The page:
The University of Florida findings suggest that a number of factors including exposure to particular types of bacteria in certain geographical regions or during the birthing process ––can have an impact an individual’s risk of developing hypertension or depression. It is not simply a matter of genetic predispositions.

A healthy diet and lifestyle are important factors for engendering a cardiovascular-friendly gut microbiome.

“It is known that the Dietary Approaches to Stop Hypertension (DASH) and Mediterranean diets high in fiber with omega-three oils, low in sugar, and low in red meat definitely benefit hypertension and depression by promoting a ‘good guy’ gut microbiome,” Stevens said.

Red meat contains carnitine and other compounds that “bad” bacteria convert into molecules detrimental to heart health. On the other hand, high-fiber, low-sugar prebiotic foods encourage the growth of “good” bacteria that strengthen gut integrity without prompting inflammation or molecular signals that could trigger high blood pressure and depression.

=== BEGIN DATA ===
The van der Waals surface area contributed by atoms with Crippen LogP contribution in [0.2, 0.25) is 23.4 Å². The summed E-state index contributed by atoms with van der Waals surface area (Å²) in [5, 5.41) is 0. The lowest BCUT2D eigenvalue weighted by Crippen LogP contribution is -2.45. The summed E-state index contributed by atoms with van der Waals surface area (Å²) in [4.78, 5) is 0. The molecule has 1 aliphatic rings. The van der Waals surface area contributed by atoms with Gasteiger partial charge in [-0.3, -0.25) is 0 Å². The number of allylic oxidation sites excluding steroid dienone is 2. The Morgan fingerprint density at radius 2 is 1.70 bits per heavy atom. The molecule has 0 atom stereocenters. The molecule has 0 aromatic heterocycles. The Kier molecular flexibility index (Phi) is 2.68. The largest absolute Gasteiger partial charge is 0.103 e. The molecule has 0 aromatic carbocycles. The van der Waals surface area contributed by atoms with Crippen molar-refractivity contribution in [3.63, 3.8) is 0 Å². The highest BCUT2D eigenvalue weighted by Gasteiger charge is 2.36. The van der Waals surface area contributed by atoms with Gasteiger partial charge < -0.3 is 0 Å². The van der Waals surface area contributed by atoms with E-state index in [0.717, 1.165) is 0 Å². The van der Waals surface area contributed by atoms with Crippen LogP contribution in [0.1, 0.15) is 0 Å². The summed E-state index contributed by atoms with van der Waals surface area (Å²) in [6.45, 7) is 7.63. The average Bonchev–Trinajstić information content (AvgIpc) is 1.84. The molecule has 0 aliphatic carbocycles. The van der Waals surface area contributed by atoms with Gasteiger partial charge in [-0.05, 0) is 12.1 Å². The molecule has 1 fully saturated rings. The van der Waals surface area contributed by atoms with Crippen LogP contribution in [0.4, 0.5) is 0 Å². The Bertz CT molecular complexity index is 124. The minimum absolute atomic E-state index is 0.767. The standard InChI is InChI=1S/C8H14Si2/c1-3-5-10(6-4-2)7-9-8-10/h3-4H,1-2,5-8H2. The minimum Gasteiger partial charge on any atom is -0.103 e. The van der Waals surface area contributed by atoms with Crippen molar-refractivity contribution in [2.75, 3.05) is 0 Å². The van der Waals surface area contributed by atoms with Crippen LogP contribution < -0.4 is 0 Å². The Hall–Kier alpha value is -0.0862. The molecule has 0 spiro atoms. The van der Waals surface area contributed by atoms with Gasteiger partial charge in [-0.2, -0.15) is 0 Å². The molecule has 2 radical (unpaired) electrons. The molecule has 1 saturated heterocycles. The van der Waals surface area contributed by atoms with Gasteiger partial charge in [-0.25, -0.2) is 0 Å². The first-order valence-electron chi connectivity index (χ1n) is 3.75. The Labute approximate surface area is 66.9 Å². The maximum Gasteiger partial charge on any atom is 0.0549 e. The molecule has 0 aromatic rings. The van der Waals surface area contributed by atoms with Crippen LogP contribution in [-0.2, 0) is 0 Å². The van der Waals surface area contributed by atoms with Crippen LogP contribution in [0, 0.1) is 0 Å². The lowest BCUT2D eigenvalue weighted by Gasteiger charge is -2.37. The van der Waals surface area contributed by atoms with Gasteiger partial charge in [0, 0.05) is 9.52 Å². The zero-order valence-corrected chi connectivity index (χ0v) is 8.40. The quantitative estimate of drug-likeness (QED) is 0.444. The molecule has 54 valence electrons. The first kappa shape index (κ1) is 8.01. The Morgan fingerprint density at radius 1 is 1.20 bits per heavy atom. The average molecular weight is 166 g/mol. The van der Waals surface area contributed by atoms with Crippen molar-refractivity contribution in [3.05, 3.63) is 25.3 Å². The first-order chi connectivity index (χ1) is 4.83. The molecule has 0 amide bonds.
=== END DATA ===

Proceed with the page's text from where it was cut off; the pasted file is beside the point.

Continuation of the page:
“No one had connected the dots to recognize that these (hypertension and depression) may comprise a new unified syndrome which is not simply parallel comorbid symptoms. The body exists in a unified physiological state."

High omega-three fatty acid intake has been shown to squelch harmful gut flora, shifting the microbiome towards a more heart-healthy state while also mitigating mood disorders.

That said, Stevens emphasized, “for now, there is no silver bullet antibiotic or drug, and no scientific proof that any particular over-the-counter probiotic can treat these disorders. We are sorting this out, but it won’t be easy because of the millions of bacteria and the ecological relationship of those bacteria to each individual’s gut physiology.”

“What you can definitely do now is modify your diet to encourage the good-guy bacteria that won’t create inflammation or cause production of molecules that act on the blood vessels, kidneys, bone marrow, or brain to create high blood pressure and disrupt mood center circuitry,” he proposed.

Microbiome-Damaging Rx Drugs

Antihypertensive drugs, like most orally administered medications, can alter the composition and functioning of the intestinal microbiome. Similarly, certain antidepressants have surprisingly strong antimicrobial activity against beneficial gut bacteria.